Approximately 48 billion unwanted robocalls from telemarketers, lenders and debt collectors are placed to Americans throughout the year. You’re likely fed up if these calls have been placed to you. But how do you get them to stop?
Here’s what you need to know.
Legal Protection from Robocalls
The Telephone Consumer Protection Act (TCPA) is a federal law that was created in 1991, which bars telemarketers, lenders and collectors from harassing consumers through the use of auto-dialer systems, or robocalls. Calls, text messages or faxes that are placed to a consumer’s cell phone are subject to this law, which also requires the caller to identify the name of the company who is placing the call.
Common violations of the TCPA:
- Constant calls without your permission
- Contact before 8:00am or after 9:00pm
- Contact at work without your permission
- Improper identification of the company
Violation of the TCPA provides for consumers to receive between $500 to $1500 for each violating phone call.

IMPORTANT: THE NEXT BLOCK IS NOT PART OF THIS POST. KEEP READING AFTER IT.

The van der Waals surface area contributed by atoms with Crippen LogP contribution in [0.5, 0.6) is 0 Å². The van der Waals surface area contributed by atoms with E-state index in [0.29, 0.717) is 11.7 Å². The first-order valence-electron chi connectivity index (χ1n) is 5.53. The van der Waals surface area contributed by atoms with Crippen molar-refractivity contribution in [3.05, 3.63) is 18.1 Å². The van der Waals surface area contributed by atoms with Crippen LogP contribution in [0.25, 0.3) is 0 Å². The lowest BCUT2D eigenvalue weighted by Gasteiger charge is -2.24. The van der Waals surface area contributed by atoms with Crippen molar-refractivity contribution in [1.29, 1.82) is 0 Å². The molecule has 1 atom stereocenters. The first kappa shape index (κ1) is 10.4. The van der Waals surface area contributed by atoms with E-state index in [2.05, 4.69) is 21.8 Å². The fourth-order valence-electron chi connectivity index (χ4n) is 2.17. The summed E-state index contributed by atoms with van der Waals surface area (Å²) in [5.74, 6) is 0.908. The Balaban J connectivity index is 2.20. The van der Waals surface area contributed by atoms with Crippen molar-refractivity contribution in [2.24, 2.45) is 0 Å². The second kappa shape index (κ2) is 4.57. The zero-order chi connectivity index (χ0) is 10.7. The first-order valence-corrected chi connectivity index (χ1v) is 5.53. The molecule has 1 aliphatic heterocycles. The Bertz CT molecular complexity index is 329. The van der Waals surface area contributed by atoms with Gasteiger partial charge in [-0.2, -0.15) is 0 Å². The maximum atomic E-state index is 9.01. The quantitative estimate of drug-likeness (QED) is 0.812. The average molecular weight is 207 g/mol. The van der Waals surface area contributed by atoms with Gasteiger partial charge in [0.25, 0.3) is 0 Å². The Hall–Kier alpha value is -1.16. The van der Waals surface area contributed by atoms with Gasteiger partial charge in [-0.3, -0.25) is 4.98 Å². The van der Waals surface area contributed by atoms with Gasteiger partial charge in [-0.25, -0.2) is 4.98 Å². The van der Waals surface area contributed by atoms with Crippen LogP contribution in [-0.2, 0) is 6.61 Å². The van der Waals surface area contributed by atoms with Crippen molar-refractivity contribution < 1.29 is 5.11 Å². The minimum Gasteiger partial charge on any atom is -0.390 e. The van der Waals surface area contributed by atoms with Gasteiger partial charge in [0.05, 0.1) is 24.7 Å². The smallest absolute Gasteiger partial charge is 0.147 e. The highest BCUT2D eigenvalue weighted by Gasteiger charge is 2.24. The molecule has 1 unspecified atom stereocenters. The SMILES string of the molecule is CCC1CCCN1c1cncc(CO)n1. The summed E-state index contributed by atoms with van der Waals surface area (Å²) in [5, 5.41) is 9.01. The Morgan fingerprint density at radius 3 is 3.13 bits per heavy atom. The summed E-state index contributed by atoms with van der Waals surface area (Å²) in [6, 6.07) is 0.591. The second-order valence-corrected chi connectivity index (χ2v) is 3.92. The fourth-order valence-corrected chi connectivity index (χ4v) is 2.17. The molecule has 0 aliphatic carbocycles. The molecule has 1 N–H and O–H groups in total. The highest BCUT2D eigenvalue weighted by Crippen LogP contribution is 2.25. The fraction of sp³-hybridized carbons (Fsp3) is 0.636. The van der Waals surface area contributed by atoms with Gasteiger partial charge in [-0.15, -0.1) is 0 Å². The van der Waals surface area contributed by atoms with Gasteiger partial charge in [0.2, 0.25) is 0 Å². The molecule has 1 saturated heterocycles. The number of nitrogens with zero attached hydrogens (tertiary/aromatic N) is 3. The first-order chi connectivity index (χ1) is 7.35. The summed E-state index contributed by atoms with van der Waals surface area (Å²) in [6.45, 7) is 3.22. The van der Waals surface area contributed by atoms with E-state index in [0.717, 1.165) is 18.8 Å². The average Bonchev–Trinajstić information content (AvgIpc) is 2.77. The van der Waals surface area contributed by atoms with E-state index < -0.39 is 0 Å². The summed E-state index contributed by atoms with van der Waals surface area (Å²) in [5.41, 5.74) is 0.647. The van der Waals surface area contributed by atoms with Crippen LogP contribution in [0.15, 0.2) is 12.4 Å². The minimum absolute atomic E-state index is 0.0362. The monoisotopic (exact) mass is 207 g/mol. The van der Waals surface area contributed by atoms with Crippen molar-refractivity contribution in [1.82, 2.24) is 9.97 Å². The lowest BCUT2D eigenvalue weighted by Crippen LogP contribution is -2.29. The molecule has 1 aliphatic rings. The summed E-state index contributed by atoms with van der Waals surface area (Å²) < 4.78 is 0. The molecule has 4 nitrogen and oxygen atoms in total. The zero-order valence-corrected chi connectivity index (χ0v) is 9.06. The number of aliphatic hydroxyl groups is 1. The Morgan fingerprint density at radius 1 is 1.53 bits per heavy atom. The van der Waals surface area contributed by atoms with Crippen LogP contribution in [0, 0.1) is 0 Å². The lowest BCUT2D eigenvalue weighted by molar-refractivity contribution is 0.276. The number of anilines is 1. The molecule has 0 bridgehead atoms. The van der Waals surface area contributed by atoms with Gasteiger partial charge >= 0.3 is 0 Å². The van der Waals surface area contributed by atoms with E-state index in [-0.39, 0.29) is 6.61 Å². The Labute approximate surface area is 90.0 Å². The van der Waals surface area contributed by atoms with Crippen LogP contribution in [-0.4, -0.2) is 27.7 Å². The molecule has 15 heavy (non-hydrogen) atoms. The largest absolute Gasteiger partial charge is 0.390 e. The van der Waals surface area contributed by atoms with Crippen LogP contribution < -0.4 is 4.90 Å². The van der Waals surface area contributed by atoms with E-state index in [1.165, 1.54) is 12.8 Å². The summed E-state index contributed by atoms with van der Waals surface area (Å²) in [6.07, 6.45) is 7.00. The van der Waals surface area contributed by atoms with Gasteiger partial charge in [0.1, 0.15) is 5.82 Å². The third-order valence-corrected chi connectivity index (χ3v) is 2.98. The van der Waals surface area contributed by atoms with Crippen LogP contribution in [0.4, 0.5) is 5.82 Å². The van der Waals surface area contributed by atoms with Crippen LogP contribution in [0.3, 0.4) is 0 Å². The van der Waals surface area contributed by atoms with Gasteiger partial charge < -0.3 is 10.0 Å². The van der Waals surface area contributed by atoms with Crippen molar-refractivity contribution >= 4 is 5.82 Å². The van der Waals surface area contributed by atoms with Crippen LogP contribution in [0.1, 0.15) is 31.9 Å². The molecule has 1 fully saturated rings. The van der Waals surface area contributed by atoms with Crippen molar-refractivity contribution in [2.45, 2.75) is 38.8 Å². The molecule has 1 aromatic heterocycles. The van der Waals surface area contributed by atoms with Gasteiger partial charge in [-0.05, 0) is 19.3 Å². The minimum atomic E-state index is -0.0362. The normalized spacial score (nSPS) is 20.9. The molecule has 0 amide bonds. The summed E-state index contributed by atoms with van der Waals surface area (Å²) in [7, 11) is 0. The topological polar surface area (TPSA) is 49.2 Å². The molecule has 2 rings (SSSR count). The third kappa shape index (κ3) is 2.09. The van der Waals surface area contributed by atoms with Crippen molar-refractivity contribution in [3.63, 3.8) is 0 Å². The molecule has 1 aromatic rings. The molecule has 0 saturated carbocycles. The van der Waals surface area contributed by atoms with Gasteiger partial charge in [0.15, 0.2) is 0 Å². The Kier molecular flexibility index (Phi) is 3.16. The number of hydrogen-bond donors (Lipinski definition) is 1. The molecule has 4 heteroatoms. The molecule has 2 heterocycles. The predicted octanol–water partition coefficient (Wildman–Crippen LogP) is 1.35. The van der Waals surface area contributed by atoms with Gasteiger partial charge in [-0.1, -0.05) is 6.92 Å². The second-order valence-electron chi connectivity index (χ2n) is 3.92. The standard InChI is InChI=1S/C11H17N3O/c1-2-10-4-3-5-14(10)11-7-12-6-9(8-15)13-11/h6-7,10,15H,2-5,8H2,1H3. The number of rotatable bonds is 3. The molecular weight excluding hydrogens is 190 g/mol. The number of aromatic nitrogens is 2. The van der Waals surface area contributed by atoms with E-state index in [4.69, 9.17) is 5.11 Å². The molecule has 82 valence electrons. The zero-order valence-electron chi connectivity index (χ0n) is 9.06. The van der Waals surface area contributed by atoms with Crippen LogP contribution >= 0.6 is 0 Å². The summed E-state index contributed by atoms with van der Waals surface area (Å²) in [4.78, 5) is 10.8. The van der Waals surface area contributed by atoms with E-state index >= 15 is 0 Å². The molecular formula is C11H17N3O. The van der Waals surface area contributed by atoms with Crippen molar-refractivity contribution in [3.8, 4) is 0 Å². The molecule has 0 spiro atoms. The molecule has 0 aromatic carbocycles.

Callers must receive your permission
Whether it’s a debt collector, lender or telemarketer, the business must get your consent before calling your cellphone by use of a robo-dialer or an automated dialing system.
If your cell phone was provided on a credit or loan application, your consent to receive calls to your cell phone is implied. However, just as consent may be given, it can also be taken away. Consumers have the right to revoke their permission to be contacted on their cell with calls or text messages.
U.S. Court of Appeals for the Third Circuit: Gager v. Dell Financial Services
Consumers may revoke consent to robocalls.
How to revoke consent
You must contact the caller, by phone and in writing, to let them know they no longer have your consent to receive calls or texts on your cell phone. By sending a letter via Certified Mail-Return Receipt, you will have written proof of your request. Be sure to keep written records of any phone conversations or correspondence with the caller.
Do I have a lawsuit?
If the calls continue after telling the caller to stop, you may have a lawsuit to bring against that company. Take the following steps:
– Document all calls with date, time and caller ID.
– Create of log of conversations or messages received.
– Obtain cell phone records from the time period when calls were received.
– Gather written correspondence to and from the caller.
– Contact a qualified consumer protection lawyer to evaluate your matter.
Seek Legal Help
Flitter Milz is a nationally recognized consumer protection law firm that represents victims of unwanted calls placed to cell phones from telemarketers, lenders and debt collectors. Contact us today for a free consultation and to learn how we can help you seek justice from robocallers.